Jul 23, 2012

Reading Check-In ~ Parade's End

As I settled into the first pages I wasn't sure I was going to like Ford's writing style, his use of dialogue tags seemed a little choppy, isn't that a silly thing to condemn a writer for? Well, I was berated as I found myself bound up in his vivid language.
Guernica by Pablo Picasso
Tietjens had been staring --staring with the intentness of a maddened horse-- at his, Macmaster's face! And grey! Shapeless! The nose like a pallid triangle on a bladder of lard! That was Tietjens face... He could still feel the blow, physical in the pit of his stomach! He had thought Tietjens was going mad: that he was mad. It had passed. Tietjens had assumed the mask of his indolent, insolent self.
Picasso's art passed through my mind as I read this description. We see Christopher Tietjens torn apart, reinterpreted, and what Macmaster feels, it's what I do as I look at paintings from the cubist movement: unsettled.

Tietjens is a very interesting character with his enigmatic speeches, I can't make out if they're serious or jests... I'm pretty sure he's just trying to get a reaction. He seems very grounded but isn't afraid to cross the boundaries of convention at work. His home-life is in turmoil stemming from the infidelity of his wife Sylvia, and the knowledge that his child may not be his. You get the impression there's incredible depth to him but he's restrained.

Originally I kept confusing the author's name with
Pre-Raphaelite artist Ford Madox Brown, it turns out he
was Ford Madox Ford's namesake and maternal grandfather.
I'm only into the third chapter but Parade's End's apparent themes of marriage and infidelity put me in mind of The Forsyte Saga. I have a feeling it's going to be a very thought-provoking novel.

Jul 13, 2012

Poetry and Emotions

The first time I read Keats' Ode to a Nightingale  I sensed a quiver of something... intangible. When heard it read aloud my pulse quickened and as I recited it, the words came to life. They flow so beautifully! I felt the emotions layered within the poem.

Suddenly I was restless. The buildup of having suppressed certain feelings pushed me to try to reach a dream I've harbored and have patiently waited for the right time. I believe, it's now and really hope I can set it's wheels in motion.

The poem itself has an overall impression of longing and fear. Of wanting to flourish with inspiration and anxiety of not reaching full potential. With each reading it stays fresh, there's something I've missed: how the words work with each other, other interpretations, nuances of how they reflect what was going on in Keats' life, how they relate to mine or its dissimilarities.

I think truly great poetry awakens feelings that are tucked away; Kindles a new vitality or sensibility. Which poems have struck a chord with you? 

Jul 23, 2012

Reading Check-In ~ Parade's End

As I settled into the first pages I wasn't sure I was going to like Ford's writing style, his use of dialogue tags seemed a little choppy, isn't that a silly thing to condemn a writer for? Well, I was berated as I found myself bound up in his vivid language.
Guernica by Pablo Picasso
Tietjens had been staring --staring with the intentness of a maddened horse-- at his, Macmaster's face! And grey! Shapeless! The nose like a pallid triangle on a bladder of lard! That was Tietjens face... He could still feel the blow, physical in the pit of his stomach! He had thought Tietjens was going mad: that he was mad. It had passed. Tietjens had assumed the mask of his indolent, insolent self.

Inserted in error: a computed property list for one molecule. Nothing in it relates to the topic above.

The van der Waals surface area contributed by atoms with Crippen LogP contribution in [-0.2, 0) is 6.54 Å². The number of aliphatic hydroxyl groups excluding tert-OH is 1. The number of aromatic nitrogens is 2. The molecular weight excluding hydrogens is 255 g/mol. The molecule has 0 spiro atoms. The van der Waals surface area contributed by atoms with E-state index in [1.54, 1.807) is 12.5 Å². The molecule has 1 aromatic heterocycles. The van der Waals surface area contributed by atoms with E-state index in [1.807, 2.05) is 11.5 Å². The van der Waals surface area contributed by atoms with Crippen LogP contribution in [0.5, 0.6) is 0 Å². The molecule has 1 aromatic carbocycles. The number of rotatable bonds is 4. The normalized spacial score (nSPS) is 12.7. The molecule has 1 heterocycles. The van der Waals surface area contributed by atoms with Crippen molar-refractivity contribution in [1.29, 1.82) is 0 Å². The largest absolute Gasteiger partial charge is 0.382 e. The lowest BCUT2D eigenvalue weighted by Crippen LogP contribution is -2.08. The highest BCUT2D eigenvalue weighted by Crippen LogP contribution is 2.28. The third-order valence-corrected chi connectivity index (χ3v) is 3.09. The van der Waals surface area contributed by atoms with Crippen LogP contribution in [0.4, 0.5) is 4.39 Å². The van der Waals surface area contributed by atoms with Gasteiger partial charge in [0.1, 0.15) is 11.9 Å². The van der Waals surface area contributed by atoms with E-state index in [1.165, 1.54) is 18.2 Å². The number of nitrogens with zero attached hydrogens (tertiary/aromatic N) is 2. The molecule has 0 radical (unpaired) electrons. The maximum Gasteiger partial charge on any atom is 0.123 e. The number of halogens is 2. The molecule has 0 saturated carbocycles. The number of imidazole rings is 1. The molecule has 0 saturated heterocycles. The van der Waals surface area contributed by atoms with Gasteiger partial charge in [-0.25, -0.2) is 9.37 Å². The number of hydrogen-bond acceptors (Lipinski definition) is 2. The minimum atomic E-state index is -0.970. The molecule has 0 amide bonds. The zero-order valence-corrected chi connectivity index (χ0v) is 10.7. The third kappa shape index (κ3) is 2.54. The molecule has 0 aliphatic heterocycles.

Picasso's art passed through my mind as I read this description. We see Christopher Tietjens torn apart, reinterpreted, and what Macmaster feels, it's what I do as I look at paintings from the cubist movement: unsettled.

Tietjens is a very interesting character with his enigmatic speeches, I can't make out if they're serious or jests... I'm pretty sure he's just trying to get a reaction. He seems very grounded but isn't afraid to cross the boundaries of convention at work. His home-life is in turmoil stemming from the infidelity of his wife Sylvia, and the knowledge that his child may not be his. You get the impression there's incredible depth to him but he's restrained.

Originally I kept confusing the author's name with
Pre-Raphaelite artist Ford Madox Brown, it turns out he
was Ford Madox Ford's namesake and maternal grandfather.
I'm only into the third chapter but Parade's End's apparent themes of marriage and infidelity put me in mind of The Forsyte Saga. I have a feeling it's going to be a very thought-provoking novel.

Jul 13, 2012

Poetry and Emotions

The first time I read Keats' Ode to a Nightingale  I sensed a quiver of something... intangible. When heard it read aloud my pulse quickened and as I recited it, the words came to life. They flow so beautifully! I felt the emotions layered within the poem.

Suddenly I was restless. The buildup of having suppressed certain feelings pushed me to try to reach a dream I've harbored and have patiently waited for the right time. I believe, it's now and really hope I can set it's wheels in motion.

The poem itself has an overall impression of longing and fear. Of wanting to flourish with inspiration and anxiety of not reaching full potential. With each reading it stays fresh, there's something I've missed: how the words work with each other, other interpretations, nuances of how they reflect what was going on in Keats' life, how they relate to mine or its dissimilarities.

I think truly great poetry awakens feelings that are tucked away; Kindles a new vitality or sensibility. Which poems have struck a chord with you? 
© November's Autumn
Maira Gall